Howdy all, welcome to my blog. In response to a few requests my first entry will describe the making of the photograph titled Belle Femme.
In my experience the best photos are the ones whereby I have a vision in mind before I create the image. That is not to say that all my favorite shots were envisioned ahead of time, I have chanced upon subjects and captured keepers. My vision for Belle Femme was one of a very large framed print that would have incredible detail even when viewed close up. My subject was a local wildflower called the blue flag, iris versicolor. Wildflowers interest me far more than cultivated varieties and this flower is one of my favorites.
To make the image I had to overcome two limitations of my camera, resolution and depth of field. The native resolution of my camera was pretty good at 16 megapixels but to make a print 30 inches high as sharp as I wanted would require more. To create an image of more than 16 megapixels with my camera required a technique called stitching.
The next camera limitation, depth of field, needs a little explaining. My subject was relatively small, about 2 inches wide. When photographing subjects this small the area that is actually in focus is very shallow. The area behind and ahead of the focus plane are blurred. I employed a technique called focus blending in order to render the entire flower in focus.
This is how it was done. To employ the techniques that I needed required multiple photos of the flower and a very calm controlled environment. I have made some photos by going into the field in the calm hours of early morning but in this case I needed the atmosphere of my studio. My mother happened to have some of the flowers in her yard. The night before the planned shoot I picked a plant with two unopened blossoms. The following morning in my studio I had a beautiful blossom open, and because it was inside all night the flower was undamaged and clean.
My next challenge was to come up with a pleasing lighting arrangement. I decided to use a technique called cross polarization. Cross polarization reduces bright reflections on the flower and reveals the color and fine details better.
For my first series of photos I framed just the upper part of the flower.
The first photo was focused on the nearest part of the flower. Subsequent photos were focused just a little further away in small steps.
When my focus point reached the base of the first petal I cut it off so that it would not interfere when defocused on the furthest petal.
After the first series of photos were complete I angled the camera down and created the next series, clipping petals as I went.
It required 45 minutes and 272 photos to cover the entire photo in four separate series. After that the project became much less fun. I had to manually rescale and blend each of the photos into one finished photo.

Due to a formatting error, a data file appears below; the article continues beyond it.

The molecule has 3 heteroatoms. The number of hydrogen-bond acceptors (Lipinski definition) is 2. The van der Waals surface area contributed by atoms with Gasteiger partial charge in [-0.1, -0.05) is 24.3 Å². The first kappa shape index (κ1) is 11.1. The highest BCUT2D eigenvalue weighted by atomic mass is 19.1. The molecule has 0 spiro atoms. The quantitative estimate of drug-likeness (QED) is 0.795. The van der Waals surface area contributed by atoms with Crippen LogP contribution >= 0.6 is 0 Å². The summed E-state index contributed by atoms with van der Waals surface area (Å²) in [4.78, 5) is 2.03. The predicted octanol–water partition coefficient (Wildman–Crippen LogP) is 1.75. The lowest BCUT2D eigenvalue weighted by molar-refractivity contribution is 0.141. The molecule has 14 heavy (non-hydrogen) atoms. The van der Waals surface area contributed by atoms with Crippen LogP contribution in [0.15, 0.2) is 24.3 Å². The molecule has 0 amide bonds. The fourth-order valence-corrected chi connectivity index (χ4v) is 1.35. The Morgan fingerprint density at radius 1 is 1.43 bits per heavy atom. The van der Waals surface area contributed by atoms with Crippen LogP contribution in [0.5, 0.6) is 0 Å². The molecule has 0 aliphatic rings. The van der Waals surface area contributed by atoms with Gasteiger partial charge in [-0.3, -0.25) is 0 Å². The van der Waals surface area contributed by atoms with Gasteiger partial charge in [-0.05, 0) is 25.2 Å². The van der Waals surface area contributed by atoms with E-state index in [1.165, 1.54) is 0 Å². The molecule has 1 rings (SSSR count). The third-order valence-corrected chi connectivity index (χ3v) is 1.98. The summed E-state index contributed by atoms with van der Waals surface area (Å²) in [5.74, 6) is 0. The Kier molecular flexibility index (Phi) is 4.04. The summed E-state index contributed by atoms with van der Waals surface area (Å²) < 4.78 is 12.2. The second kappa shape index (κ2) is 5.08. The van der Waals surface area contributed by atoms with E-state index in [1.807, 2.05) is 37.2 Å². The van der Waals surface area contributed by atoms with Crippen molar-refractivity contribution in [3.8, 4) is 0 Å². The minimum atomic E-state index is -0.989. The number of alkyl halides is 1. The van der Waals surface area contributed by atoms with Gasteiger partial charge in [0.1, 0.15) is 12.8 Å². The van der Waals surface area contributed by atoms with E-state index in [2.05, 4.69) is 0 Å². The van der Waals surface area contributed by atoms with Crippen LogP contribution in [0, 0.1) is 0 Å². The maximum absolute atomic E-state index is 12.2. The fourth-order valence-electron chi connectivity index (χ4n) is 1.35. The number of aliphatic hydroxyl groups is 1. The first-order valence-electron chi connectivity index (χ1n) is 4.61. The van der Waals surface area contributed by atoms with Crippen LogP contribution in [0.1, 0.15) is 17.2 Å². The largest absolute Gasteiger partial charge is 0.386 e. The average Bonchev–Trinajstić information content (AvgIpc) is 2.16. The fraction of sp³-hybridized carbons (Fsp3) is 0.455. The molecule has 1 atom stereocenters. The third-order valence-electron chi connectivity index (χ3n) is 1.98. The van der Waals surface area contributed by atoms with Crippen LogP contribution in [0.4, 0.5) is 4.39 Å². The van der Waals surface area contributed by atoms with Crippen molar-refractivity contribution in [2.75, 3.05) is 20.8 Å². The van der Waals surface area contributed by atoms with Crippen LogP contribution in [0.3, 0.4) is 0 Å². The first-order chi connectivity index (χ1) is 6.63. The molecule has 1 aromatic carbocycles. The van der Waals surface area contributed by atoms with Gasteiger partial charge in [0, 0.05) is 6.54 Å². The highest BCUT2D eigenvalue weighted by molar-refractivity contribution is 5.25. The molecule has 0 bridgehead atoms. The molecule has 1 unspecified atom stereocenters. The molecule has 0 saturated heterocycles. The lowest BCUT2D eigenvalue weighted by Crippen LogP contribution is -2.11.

Here is a bit more detail on how the blending took place. The first photo that I opened was focused on the part of the petal nearest to the camera. The next photo opened was focused just a tiny bit further away. I would then take the second image and drag it on top of the first image (I used Photoshop for the project). The second image had slightly less magnification than the first, since it was focused further away, and needed to be upscaled slightly to match the size of the first image. I then upscaled just the second image using the transform image, image scale function to about 100.2%. The upscaled image then needed to be positioned exactly over the first image. Next I chose the eraser tool. I adjusted the brush to a medium hardness and a size of about 30 pixels. I then carefully erased the blurred areas that were just adjacent to the sharp areas on the top image to reveal the in focus areas on the bottom image. This procedure was repeated for every image until the entire series was in focus. Each image required a different amount of scaling and it was trial and error until the right size was found.
For the next series of images the framing of the flower was lower on the plant. These images were blended with the first series of images, so in effect from here on the images are focus blended and stitched at the same time.
The completed photo is 61 megapixels in size and 16 bit. It took me 5 months and over 50 hours to complete the project. Most nights I didn’t work on it since I found that I needed to be in the right state of mind and alert to work without mistakes. In the end I used only 151 of the original 272 images. Here is a 100% crop from the photo. The white spots in the upper left are pollen grains.
After putting that much effort into the photograph I was reluctant to show it to anyone. I was afraid the photo would get just a ho hum reception and I would feel that the effort may have been wasted. I think the photo was worth the effort and I encourage anyone about to undertake such a project to pick your subject well so that the effort is fully appreciated.